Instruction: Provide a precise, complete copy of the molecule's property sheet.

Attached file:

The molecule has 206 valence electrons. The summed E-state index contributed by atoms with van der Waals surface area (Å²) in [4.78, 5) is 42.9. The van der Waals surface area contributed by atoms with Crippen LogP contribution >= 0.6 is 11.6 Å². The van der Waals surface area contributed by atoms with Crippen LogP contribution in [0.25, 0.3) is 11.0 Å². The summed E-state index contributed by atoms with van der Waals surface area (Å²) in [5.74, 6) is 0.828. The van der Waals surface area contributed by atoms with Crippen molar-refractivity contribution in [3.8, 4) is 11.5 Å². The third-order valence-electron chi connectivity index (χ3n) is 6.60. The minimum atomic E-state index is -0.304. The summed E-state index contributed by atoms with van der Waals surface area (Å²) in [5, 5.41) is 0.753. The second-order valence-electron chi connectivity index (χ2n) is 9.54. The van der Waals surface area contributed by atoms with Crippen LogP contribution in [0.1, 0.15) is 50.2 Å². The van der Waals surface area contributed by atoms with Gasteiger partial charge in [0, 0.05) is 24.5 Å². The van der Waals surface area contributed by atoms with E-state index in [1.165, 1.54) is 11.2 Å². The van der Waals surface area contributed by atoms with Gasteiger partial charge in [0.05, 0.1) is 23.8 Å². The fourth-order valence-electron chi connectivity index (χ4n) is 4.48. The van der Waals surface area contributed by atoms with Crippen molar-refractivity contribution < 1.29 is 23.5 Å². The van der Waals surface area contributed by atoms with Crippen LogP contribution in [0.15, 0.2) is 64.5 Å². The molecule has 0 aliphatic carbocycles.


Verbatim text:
The molecule has 206 valence electrons. The summed E-state index contributed by atoms with van der Waals surface area (Å²) in [4.78, 5) is 42.9. The van der Waals surface area contributed by atoms with Crippen LogP contribution >= 0.6 is 11.6 Å². The van der Waals surface area contributed by atoms with Crippen LogP contribution in [0.25, 0.3) is 11.0 Å². The summed E-state index contributed by atoms with van der Waals surface area (Å²) in [5.74, 6) is 0.828. The van der Waals surface area contributed by atoms with Crippen molar-refractivity contribution in [3.8, 4) is 11.5 Å². The third-order valence-electron chi connectivity index (χ3n) is 6.60. The minimum atomic E-state index is -0.304. The summed E-state index contributed by atoms with van der Waals surface area (Å²) in [5, 5.41) is 0.753. The second-order valence-electron chi connectivity index (χ2n) is 9.54. The van der Waals surface area contributed by atoms with Crippen LogP contribution in [0.1, 0.15) is 50.2 Å². The van der Waals surface area contributed by atoms with Gasteiger partial charge in [0, 0.05) is 24.5 Å². The van der Waals surface area contributed by atoms with E-state index in [1.165, 1.54) is 11.2 Å². The van der Waals surface area contributed by atoms with Gasteiger partial charge in [0.05, 0.1) is 23.8 Å². The fourth-order valence-electron chi connectivity index (χ4n) is 4.48. The van der Waals surface area contributed by atoms with Crippen molar-refractivity contribution < 1.29 is 23.5 Å². The van der Waals surface area contributed by atoms with Crippen LogP contribution in [0.15, 0.2) is 64.5 Å². The molecule has 0 aliphatic carbocycles.